Well it's been more than a week since my first 100 miler at the Bryce Canyon 100, a week to recover, slow down, and think on the fact that I ran 100 miles. It's a very rare thing in our society to want to run one mile let alone 100 so I'm cognizant of how incredible my achievement is, coupled with the fact that it was a mountainous race with many more challenges than if it was 100 miles on road. That race was the end to one chapter and the beginning of a new one, it was my high school graduation present to myself and my send off to college in the fall. To run 100 miles is more than transformative, it's transcendent and it allows you to have an infinitely more enlightened perspective on what pain is. One thing that I talked about in last week's podcast recap of the race (which you can listen to here if you like) was how I hallucinated. If you know anything about ultrarunning then you know that hallucinations are things that happen in a race and going into the race I knew they were a very real possibility, however I didn't they'd happen to me. Boy, was I wrong!

This actually brings up one aspect of my preparation for this race that I haven't really talked about all that much, my ego. I let my ego cloud my decisions preparing for this race and it didn't impact me that greatly, but it could have. I was arrogant enough to think that I could easily finish the race under 24 hours, that I wouldn't hallucinate, and that the heat wouldn't affect me. All three of those things turned out in the exact opposite way as life is. I finished the race in 35 hours and 40 minutes, instead of 24, I hallucinated like crazy, and the heat destroyed me. Like in life a race never turns out exactly how you expect, the trail takes twists and turns that you never expected. The only way to deal with these unexpected challenges is to simply go with the flow and I know it sounds cliché, but it really works. To get through this race I had to take each new challenge with a present mind that responds with solutions, not reacts with anger. The hallucinations were really the thing that most threw me for a loop at this race. I've never hallucinated before and to experience it so consistently for hours on end (I figured afterwards that I probably hallucinated for 18 hours, about half the race) was crazy. Each hallucination seemed so real, thankfully I never had the type of hallucinations were you think you are somewhere else, the main feature of the mix of hallucinations that I was given was that I stopped being able to distinguish what was real and what was not, so much so that I stopped trusting myself. It got so bad at one point that I waited on the trail for someone to pass so that I could ask them if what I was seeing was real and the way I was going was correct, thankfully it was.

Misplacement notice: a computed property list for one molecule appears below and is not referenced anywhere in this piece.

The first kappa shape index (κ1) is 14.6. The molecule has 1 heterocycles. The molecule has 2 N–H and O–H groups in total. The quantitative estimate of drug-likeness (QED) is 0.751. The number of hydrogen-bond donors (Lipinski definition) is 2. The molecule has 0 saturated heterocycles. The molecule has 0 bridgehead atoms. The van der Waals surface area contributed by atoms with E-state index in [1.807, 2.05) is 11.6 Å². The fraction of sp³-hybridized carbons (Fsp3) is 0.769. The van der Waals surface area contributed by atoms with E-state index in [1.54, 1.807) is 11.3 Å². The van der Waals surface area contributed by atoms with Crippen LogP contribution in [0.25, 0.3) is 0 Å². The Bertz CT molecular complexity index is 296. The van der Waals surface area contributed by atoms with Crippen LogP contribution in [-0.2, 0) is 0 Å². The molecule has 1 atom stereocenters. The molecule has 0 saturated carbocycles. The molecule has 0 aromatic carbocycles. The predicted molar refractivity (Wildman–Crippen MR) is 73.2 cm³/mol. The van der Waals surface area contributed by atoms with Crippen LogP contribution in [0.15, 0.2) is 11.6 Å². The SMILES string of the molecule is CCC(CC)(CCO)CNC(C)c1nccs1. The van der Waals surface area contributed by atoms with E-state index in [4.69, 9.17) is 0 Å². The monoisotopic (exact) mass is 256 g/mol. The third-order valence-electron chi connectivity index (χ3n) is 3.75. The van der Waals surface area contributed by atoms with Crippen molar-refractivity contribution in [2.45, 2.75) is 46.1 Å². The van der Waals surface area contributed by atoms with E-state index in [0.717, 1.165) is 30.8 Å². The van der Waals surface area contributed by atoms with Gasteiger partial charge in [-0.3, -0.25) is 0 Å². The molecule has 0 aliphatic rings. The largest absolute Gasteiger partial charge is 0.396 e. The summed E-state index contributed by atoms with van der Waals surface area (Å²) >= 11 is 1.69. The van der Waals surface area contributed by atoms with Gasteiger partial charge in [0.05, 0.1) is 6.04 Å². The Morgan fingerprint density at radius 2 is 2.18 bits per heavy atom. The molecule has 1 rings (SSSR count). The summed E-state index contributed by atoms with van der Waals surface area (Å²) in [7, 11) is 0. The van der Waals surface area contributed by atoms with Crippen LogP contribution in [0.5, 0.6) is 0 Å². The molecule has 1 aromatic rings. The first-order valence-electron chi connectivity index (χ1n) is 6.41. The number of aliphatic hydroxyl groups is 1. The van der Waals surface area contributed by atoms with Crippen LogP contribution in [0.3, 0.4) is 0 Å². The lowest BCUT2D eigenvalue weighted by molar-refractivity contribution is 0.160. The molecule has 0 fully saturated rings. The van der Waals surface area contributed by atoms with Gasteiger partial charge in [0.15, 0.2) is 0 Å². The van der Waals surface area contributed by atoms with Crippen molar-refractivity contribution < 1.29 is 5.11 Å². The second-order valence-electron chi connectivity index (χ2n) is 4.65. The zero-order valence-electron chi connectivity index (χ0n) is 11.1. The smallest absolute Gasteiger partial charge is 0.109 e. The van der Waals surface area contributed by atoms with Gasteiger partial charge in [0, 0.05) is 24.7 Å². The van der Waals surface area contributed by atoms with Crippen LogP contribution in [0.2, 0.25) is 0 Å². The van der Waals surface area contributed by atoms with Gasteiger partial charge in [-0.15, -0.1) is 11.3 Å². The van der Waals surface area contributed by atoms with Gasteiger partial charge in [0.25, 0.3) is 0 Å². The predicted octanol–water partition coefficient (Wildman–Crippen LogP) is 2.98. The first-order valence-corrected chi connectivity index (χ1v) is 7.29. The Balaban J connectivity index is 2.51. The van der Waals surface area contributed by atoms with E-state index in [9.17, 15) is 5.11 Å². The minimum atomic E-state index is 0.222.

This race ate me up and spit me back out again and again. To feel lost within your own head is something that I've never experience before and something that was shocking to endure to say the least. Not knowing what was real and what wasn't was what led me to feel like my psyche was in a rowboat amongst a stormy ocean. A few steps down the trail seemed pointless, not that I wanted to quit the race, more pointless that I knew I was messed up, so to keep moving seemed idiotic until I sorted my mind out. However, thanks to the great advice I was given before the race I was able to remember what was drilled into my head, to keep moving! So even though half of my mind wanted to stop and sort myself out, the other half was still rational enough to keep taking one step after the other. If I just kept taking a step I knew eventually I would reach that finish line.

Now that I've had more than a week to absorb and reflect on this race a thought has struck me, "How in the world did I do that!?" After every tough adventure I usually have some form of that thought, but after Bryce I really have to wonder how I overcame those challenges. To be honest I don't know, all I know is that the perseverance that was bred from accomplishing that is a skill that I will be able to call upon in any tough situation from now on.

This past week has been a total recovery week, I have not ran and have been sleeping in late everyday. It's been really nice and I'm doing things that I rarely ever do like eat ice cream (vegan of course), sleep until 8 or 9 in the morning, watch a ton of movies, and only hike instead of run. While these are crazy to me, I know that for most they're not jumping off the wild end, but to me they are unusual, rare, and fun. My family and I have also spent quality time together; I've been walking with my mom, going out with my dad, hanging with my sister, playing board games, and more. Life ebbs and flows, just a few weeks ago the race was my focus, now rest is my focus. I stayed present during my training, but now I must stay present in a different time. I feel like I am being too lazy at times, but it's rest and I should enjoy it for all it's worth, because I never do it like this.

It's odd, to say the least, to go from hallucinating to lying on a couch watching a movie, but I guess in life sometimes you need a little hallucinations to make sure you appreciate the couches. :)



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